Similarly, the neo-liberal agenda being championed by the United States and the Bretton Woods institutions is making the economic crises worse, by, among other things, forcing loan-seeking African states to dismantle their respective “social safety nets.” That means, African states with welfare programs are removing subsidies for such human needs as education, health care, public housing and public transportation. Additionally , the privatization ethos and the associated “rolling back of the state” is creating more hardship by selling critical public corporations such as utilities to private companies. In tum, these private firms are charging high fees, which poverty-stricken Africans cannot afford.
In terms of the environment, degradation is prevalent. This has been occasioned by an assortment of factors. The imperatives of poverty have forced scores of Africans to rely on the felling of trees as a source of survival. The trees are then used to make [char]coal. As well, the lack of viable reforestation programs is leading to the destruction of valuable species of trees. In addition, logging companies are exploiting the forests of various African states for profit-making reasons. These companies, mainly foreign-based, are cutting logs and processing them into timber for export. Again, the lack of viable national reforestation programs is causing massive destruction of scores of species of trees.
Furthermore, scores of Africans are using various bodies of water for multiple purposes—from “laundry marts” to lavatory facilities. The use of bodies of water for various purposes, especially as lavatory facilities, is causing health problems. This is because many Africans use the water that serves as a lavatory facility for cooking and drinking purposes as well. Similarly, the air is being polluted by myriad activities—from the emission of carbon dioxide gas by dilapidated automobiles to smog by various industrial activities. These activities have been identified as the major causes of the emergent phenomenon of “global warming.” For example, in various West African countries—Ghana, Liberia, etc.—the temperature is consistently hot and humid both during the dry and the rainy seasons. Historically, the temperature has been relatively cooler during the rainy season.
Politically, the authoritarian post-colonial state has occasioned numerous problems. At the base is the primacy of the “cult of the presidency.” The president in African states is deified: he or she is considered omnipotent, omniscient and omnipresent. Hence, his or her edicts are to be obeyed and not questioned. Moreover, the president is above the law. That is, the law is for the mere mortals, not the “presidential demi-god.” The “cult of the presidency” is manifested in several leadership styles that Robert Jackson and Carl Rosberg have variously referred to as “The prince, the autocrat, the prophet and the tyrant.”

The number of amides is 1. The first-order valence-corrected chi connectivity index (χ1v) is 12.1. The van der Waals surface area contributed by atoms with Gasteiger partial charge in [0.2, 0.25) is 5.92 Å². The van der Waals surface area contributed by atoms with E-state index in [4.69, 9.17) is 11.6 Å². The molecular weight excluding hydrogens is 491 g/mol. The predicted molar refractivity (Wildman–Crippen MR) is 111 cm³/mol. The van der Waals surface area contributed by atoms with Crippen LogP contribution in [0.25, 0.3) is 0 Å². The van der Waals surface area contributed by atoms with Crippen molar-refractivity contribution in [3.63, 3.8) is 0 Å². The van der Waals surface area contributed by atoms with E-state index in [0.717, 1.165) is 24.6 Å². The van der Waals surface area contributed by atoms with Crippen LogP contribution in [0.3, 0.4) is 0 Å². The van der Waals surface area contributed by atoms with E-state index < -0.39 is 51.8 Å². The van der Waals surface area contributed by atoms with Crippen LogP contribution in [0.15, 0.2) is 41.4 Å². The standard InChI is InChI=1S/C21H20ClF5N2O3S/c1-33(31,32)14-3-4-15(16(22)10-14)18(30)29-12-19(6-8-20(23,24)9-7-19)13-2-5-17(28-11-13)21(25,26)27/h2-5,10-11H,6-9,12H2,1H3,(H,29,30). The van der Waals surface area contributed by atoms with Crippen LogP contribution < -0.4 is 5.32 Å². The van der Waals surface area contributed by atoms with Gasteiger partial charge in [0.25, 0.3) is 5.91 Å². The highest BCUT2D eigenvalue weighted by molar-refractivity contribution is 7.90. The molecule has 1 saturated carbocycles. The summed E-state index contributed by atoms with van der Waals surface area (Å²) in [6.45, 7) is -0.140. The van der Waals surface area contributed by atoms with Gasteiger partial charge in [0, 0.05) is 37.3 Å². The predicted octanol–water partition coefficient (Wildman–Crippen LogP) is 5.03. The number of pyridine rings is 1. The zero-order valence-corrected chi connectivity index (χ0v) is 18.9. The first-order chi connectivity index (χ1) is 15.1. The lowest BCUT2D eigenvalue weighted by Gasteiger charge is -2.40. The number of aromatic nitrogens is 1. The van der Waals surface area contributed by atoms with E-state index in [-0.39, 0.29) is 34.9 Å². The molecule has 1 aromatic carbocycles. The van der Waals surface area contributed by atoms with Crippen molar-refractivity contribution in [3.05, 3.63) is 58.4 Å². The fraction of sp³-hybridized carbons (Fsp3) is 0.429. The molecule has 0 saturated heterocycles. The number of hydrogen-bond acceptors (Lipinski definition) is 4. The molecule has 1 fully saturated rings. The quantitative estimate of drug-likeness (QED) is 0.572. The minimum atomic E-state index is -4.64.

The related problem is the centralization of power in the hands of the president. Despite the existence of the legislative and judicial branches, the president wields the greatest amount of power, which is unchecked by the formal institutional mechanisms. As Richard Sandbrook notes, “The strongman, usually the president, occupies the center of political life.” With unlimited and unchecked powers, the president has carte blanche to do whatever he or she pleases. For example, he or she can order the minister of finance to provide any amount of money for his or her use, outside of the approved annual state budget and the legislative process. Similarly, he or she can use the state’s resources for private purposes, including placing government vehicles and homes at the disposal of his relatives and friends.
One of the major tragedies of the authoritarian state in Africa is the bastardization of the multiparty system. In authoritarian states like Burundi, Ethiopia and Zimbabwe, there are several de jure political parties; but, in reality, there is one de facto party—the ruling one. Under this arrangement, the ruling party, given its suzerainty over the state apparatus, controls the electoral process. For example, during the 2005 Egyptian Presidential Election, the incumbent, President Hosni Mubarak, used his control over the state machinery to bring fabricated charges against his major opponent. The ostensible goal of President Mubarak was to use the state’s legal process as a cover under which to prevent his main opponent from contesting the presidency.
Another major political problem is the vitriolic violation of political rights and civil liberties by the various authoritarian states and their regimes. For example, in 2011, the Angolan government used excessive force to crack down on anti-government protests. More broadly, the Angolan government continues to impose restrictions on the rights to freedom of expression, association and assembly, despite strong guarantees, protecting these rights in the country’s 20 I 0 constitution. Similarly, in Egypt, Remy Essam, a 23-year-old charismatic singer, guitarist and songwriter, who became famous during the Tahrir Square protest as “The singer in the square,” was detained and tortured by the Egyptian military after President Hosni Mubarak was deposed from power by a popular mass uprising.